Dear Colleagues –
If I were to ask, “Who is your PCQI?” (Preventive Controls Qualified Individual), there would be three typical responses:
1. What is PCQI?
2. I don’t know – I’ll ask around and get back to you.
3. Yes, we do have a PCQI. (PCQI is a person, not a thing!)
If an FDA investigator or a major customer were to ask this question, then what? I confess, it took me awhile to get the acronym and the concept of PCQI straight in my head, so if that is your situation, you are not alone.
Here’s the good news. PCQI training is here. So, what (remember – it is “who”) is PCQI?
Preventive Controls for Human Foods is one of seven provisions of the Food Safety Modernization Act (FSMA) and the key to a new generation of food GMPs based on the HACCP (Hazard Analysis Critical Control Point) principles of “anticipate, prevent, validate.” The old system was “problem, investigate, fix, repeat.”
Within the Preventive Controls for Human Food rule, a PCQI is required.
After the melamine protein disaster of 2008 and lots of food safety problems with peanut butter, tomatoes, lettuce, cantaloupe, flour with E.coli, sprouts, spinach, and ice cream, both the public and Congress wanted change. That change was FSMA. FSMA is based on HACCP. The origins of HACCP go back to World War II as a solution to a big problem – defective artillery shell firing pins that were blowing up our own soldiers or just not exploding. This problem was solved by carefully examining each possible failure (CP = critical point) and fixing it, until system integrity was confirmed. NASA adopted HACCP to make sure astronauts’ food in space was absolutely safe. Salmonella in a space suit = Houston, we have a problem.
The Preventive Controls (PC) is the process, and Preventive Control Qualified Individual (PCQI) is the person trained to implement the preventive controls developed through a food safety plan.
Who or what falls under the PCQI requirement?
Here is our advice. If you produce, transport, distribute, warehouse, or sell DI/DS (Supplement Facts or Nutrition Facts labels), you are strongly advised to complete PCQI training.
So, this is how it works:
1. Companies designate an individual(s) responsible for the preventive control food safety plan and its implementation.
2. A PCQI has successfully completed training in the development and application of risk-based preventive controls at least equivalent to that received under a standardized curriculum recognized as adequate by FDA or as otherwise qualified.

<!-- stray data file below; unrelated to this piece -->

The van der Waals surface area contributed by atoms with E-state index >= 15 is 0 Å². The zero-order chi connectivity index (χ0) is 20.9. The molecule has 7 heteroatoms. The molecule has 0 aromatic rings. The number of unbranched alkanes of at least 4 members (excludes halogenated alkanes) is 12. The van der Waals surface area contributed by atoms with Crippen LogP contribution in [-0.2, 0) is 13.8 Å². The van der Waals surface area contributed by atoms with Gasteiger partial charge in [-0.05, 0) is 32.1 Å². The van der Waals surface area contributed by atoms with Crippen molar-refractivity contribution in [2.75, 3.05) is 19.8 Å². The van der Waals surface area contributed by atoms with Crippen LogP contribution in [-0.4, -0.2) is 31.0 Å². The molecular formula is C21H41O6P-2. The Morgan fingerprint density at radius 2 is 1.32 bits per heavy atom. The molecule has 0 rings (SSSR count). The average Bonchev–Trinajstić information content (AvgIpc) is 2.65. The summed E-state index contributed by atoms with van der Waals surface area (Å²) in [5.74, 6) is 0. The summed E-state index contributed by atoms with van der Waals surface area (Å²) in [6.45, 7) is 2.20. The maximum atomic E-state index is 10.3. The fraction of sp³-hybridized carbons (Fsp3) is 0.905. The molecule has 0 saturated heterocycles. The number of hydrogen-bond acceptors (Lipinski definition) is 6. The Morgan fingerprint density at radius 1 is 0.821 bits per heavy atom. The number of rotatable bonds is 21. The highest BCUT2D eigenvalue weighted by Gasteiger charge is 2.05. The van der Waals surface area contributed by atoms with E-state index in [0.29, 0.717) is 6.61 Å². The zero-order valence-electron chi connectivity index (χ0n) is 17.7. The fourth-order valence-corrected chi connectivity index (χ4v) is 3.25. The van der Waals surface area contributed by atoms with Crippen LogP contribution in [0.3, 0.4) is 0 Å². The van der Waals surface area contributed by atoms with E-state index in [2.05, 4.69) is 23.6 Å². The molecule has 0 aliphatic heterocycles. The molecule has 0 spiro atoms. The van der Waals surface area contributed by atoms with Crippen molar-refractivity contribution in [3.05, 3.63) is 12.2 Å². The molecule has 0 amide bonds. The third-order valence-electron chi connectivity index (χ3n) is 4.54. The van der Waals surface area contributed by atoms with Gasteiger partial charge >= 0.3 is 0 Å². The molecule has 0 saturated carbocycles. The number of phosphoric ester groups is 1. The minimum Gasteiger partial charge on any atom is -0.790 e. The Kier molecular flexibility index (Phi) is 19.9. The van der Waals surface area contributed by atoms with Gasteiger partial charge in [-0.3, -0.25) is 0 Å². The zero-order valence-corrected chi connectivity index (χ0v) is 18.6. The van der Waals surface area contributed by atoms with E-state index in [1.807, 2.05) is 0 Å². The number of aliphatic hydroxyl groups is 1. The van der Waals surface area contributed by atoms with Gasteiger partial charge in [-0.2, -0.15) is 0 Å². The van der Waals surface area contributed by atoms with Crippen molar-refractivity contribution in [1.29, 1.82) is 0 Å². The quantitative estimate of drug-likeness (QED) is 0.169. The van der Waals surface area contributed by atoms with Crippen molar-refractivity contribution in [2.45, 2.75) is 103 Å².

3. The course is 2.5 days with active student participation.
4. Class size is capped at 10 people (or 25 if there are two instructors). The coursework is standardized and approved by an independent body, the Food Safety Preventive Controls Alliance (FSPCA), recognized by FDA to oversee PCQI training. See FSPCA background and copy of the participant manual here.
5. UNPA’s Larisa Pavlick is a lead for FSPCA Preventive Controls for Human Food and can train your staff to be a PCQI.
6. PCQI graduates receive a certificate of training and is specific to the PCQI, not the company.
7. The PCQI is now responsible to create, implement, and maintain compliance through the food safety plan that begins with PCQI training.
8. Each facility (not company) must have at least one PCQI.
9. A food safety plan (FSP) is specific to each product type, and it is not uncommon for one facility to have multiple food safety plans.
10. The compliance date for PCQI implementation is dependent on the company size:
11. Thousands of conventional food and DS/DI companies require training – a huge task. UNPA will be offering PCQI trainings through 2017 in several locations. We have contracted with other PCQI trainers to work with us to increase class size.
12. In the near future (if not already), customers will be asking about your PCQI status – and so will FDA.
13. We are adding a special DS/DI case study to the standard course. (The current case study is for frozen omelets – great for Jimmy Dean, but not too helpful for DS/DI or most functional food companies.)
14. The next PCQI training is July 17-19 in Salt Lake City (Hilton Hotel, downtown). The class size will be 25 students with two instructors. We currently have 13 seats left. We will close registration at 25. You may register for the July training here.
15. There are other parts of FSMA that require a qualified individual with separate training, such as the Foreign Supplier Verification Program (FSVP). We will overview that in a separate memo and will be offering FSVP training as well.
UNPA has set FSMA compliance as a high priority. We are doing all we can to provide the tools, the training, and the resources for member companies to be FSMA compliant. Our goal is to have a 100% FSMA-compliant membership within the next 12 months.
Stand by for additional Expert Insights webinars and news about trainings and updates.